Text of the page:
The American Bankers Association joined a coalition of trade associations today in filing a friend-of-the-court brief urging the Supreme Court to interpret the Telephone Consumer Protection Act to ensure that customers can receive important communications from their banks and other companies with whom they do business.
In the case—Facebook v. Duguid—the court will review a lower court’s decision that expansively interpreted the types of dialing equipment that fall under the TCPA’s restrictions. The decision has made it much more difficult for banks to place automated calls to their customers.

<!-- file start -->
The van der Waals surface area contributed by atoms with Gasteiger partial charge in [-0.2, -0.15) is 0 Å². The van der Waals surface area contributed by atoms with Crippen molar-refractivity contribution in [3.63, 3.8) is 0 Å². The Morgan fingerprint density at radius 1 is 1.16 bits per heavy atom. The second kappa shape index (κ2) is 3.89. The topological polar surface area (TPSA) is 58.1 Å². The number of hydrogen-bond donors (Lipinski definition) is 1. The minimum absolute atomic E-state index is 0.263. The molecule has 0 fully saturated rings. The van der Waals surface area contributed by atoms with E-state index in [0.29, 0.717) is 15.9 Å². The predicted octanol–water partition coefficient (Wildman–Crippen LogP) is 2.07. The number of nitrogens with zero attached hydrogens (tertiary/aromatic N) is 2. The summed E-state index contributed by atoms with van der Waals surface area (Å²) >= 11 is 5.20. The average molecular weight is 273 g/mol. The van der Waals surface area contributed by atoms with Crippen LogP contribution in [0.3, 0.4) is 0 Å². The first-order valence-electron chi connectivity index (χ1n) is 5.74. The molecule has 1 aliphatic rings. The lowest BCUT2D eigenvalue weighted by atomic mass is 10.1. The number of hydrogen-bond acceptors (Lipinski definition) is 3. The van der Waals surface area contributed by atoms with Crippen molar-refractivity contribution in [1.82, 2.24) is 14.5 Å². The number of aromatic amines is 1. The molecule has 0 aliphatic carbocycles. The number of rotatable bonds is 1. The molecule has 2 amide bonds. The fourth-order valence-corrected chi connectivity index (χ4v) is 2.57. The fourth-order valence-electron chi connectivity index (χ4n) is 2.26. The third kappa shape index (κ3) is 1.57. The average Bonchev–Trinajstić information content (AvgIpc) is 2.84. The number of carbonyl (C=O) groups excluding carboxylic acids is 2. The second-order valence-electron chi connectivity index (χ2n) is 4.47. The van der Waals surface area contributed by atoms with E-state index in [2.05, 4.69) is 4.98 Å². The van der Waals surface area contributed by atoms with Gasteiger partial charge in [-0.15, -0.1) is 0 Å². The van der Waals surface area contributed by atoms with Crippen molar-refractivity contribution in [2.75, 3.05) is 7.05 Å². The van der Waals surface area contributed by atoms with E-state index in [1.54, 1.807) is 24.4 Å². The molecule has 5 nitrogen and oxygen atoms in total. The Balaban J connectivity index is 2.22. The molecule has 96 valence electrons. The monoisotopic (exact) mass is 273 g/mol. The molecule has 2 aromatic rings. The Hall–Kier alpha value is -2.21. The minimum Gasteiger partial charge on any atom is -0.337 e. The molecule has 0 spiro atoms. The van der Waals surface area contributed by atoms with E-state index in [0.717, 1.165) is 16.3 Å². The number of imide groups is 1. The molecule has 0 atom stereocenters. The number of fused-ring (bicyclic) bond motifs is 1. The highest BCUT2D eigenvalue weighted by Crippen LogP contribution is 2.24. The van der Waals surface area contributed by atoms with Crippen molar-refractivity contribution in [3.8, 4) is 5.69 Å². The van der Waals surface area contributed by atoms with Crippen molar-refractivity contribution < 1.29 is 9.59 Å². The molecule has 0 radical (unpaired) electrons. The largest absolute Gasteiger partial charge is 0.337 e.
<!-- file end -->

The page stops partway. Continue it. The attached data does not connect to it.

“Customers expect, and even demand, routine communications like health care appointment reminders, delivery notifications, low-balance alerts, and fraud warnings,” the groups wrote. “In enacting the TCPA, Congress sought to preserve ‘normal, expected or desired communications between businesses and their customers’—not to prohibit targeted communications like the informational updates and alerts that businesses have long given to those customers.”
The brief cited ABA-provided data that banks are not able to place time-sensitive calls to millions of customers because of potential liability under the TCPA.